Business & Leadership

Jun 04 0 Responses

A Wire Frame for Running an Agile Software Project

One of the most contentious and discussed topics on our team was how to actually run an agile project. After a lot of good debate and maybe a few bad arguments, here is a wire frame of how we run agile software projects.

  1. Create a backlog for the project.
    1. Get with stakeholders and ask them what they are looking for in the software.
    2. Write high level user stories with the stakeholders. Format like:
      As a (role) I need (something).
  2. Discuss user stories with the development team and assign story points to each card.
    1. Story points are assigned to each story using planning poker.
    2. The numbering system used for story points will be a subset of Fibonacci numbers (1, 2, 3, 5, and 8). These points will be assigned where user stories are relative to each other. A story assigned a 2 is twice as complicated as a 1 and 2/3s as complicated as a 3.
  3. At the beginning of each one week iteration, user stories are selected by the development team until the total number of story points equal the team’s velocity.
    1. The stories are detailed out further to add “so that (benefit)” to the story where the card now reads: As a (role) I need (something) so that (benefit).
    2. With this additional information, at any developer’s request, the user story can be assigned a new story point value via planning poker.
    3. All cards with a Fibonacci number of 5, or 8 are broken down into multiple user stories until there is nothing with a value assigned to it that is greater than a 1, 2, or 3.
    4. Add acceptance criteria to each card.
    5. The numbers are added up again, and if the number is less than the velocity of the team, additional user stories are added. If the number is greater than the velocity of the team, user stories are taken away.
  4. The cards for an iteration are placed on a board and developers grab one when they begin to work on it.
  5. Once complete, the developer places the card on the “Complete” board and grabs the next available card.
  6. At the end of each one week iteration, a retrospective is held to discuss lessons learned, any new cards added to the project, and any changes to the team’s velocity. The team will show working software to stakeholders and users when applicable for feedback and sign off.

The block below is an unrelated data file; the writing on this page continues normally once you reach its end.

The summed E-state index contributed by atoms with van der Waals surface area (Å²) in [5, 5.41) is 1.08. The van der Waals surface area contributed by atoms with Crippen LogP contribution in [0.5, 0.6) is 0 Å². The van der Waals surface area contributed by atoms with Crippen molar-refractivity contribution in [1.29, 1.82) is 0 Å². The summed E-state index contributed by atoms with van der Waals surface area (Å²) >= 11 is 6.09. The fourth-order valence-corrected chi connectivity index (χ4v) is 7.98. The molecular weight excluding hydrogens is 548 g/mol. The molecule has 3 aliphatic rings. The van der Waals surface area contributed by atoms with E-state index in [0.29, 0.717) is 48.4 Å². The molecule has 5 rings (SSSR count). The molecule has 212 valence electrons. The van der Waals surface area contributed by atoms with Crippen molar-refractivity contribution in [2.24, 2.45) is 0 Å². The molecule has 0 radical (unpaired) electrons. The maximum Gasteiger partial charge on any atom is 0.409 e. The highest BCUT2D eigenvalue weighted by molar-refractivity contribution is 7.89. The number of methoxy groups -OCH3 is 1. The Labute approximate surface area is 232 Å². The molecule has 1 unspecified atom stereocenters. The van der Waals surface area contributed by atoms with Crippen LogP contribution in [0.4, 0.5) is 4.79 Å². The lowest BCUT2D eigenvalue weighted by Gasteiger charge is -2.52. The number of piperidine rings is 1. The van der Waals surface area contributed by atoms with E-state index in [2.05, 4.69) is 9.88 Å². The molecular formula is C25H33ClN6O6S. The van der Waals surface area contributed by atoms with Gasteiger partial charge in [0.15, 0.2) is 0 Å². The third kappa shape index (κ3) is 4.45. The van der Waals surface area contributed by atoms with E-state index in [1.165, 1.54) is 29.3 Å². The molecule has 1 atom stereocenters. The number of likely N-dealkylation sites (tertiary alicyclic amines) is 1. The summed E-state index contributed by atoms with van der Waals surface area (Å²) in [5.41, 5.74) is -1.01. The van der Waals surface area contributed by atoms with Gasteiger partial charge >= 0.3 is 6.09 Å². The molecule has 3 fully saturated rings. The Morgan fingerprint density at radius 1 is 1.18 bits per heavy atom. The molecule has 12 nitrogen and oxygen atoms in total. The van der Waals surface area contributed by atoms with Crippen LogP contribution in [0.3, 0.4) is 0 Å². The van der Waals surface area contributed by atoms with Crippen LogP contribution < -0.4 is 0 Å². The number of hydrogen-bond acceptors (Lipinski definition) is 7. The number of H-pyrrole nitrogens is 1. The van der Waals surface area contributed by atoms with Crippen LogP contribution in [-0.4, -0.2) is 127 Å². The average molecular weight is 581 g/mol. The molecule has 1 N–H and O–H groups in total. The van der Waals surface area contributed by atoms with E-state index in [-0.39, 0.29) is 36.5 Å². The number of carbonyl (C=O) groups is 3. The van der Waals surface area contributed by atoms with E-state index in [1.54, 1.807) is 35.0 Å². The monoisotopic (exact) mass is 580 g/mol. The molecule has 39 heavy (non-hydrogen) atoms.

7. Any new stories that were added to the project are assigned a story point value and added to the backlog board.
  8. Plan the next week’s iteration (restart at Step 3).
Jan 08 0 Responses

Glossary Of Agile Terms and Definitions

  • Acceptance Criteria – Measurable terms of what must be done for a user story to be acceptable to the stakeholders.
  • Backlog – Sometimes called a Product Backlog, the Backlog is a collection of user stories and tasks the development team will work on at some point in the future. Initially, this list consists of all obvious functionality, and it is allowed to grow and change as more is learned about the software.
  • Iteration – Sometimes called a Sprint, an iteration is a fixed, specific length of time resulting in a small but complete piece of working software. Multiple iterations combined create a fully integrated product.
  • Planning Poker – Planning Poker is a consensus-based estimation technique for estimating. Using this methodology, individual user stories are presented for estimation, and after a period of discussion, each developer chooses from his own deck the numbered card that represents his estimate of how much work is involved in the story being discussed. All estimates are kept private until each participant has chosen a card. At that time, all estimates are revealed and discussion can begin again. The method has been popularized by Mike Cohn in his book Agile Estimating and Planning, and studies have credited it with less optimistic and more accurate estimations than other methods (K. Molokken-Ostvold and N.C. Haugen)
  • Retrospective – A meeting where a development team looks back on the previous iteration so that they can learn from their experience and apply this learning to future projects.
  • Stakeholders – Customer representatives from the business who are actively engaged in the project. They prioritize user stories and give real-time feedback throughout iterations.
  • Story Points – A measure of magnitude of a paticular user story, and it\’s size relative to the size of other user stories. Story points enable effort to be estimated without trying to estimate how long it will take.
  • User Stories – A very high-level definition of a requirement, containing just enough information so that the developers can produce a reasonable estimate of the effort to implement it.
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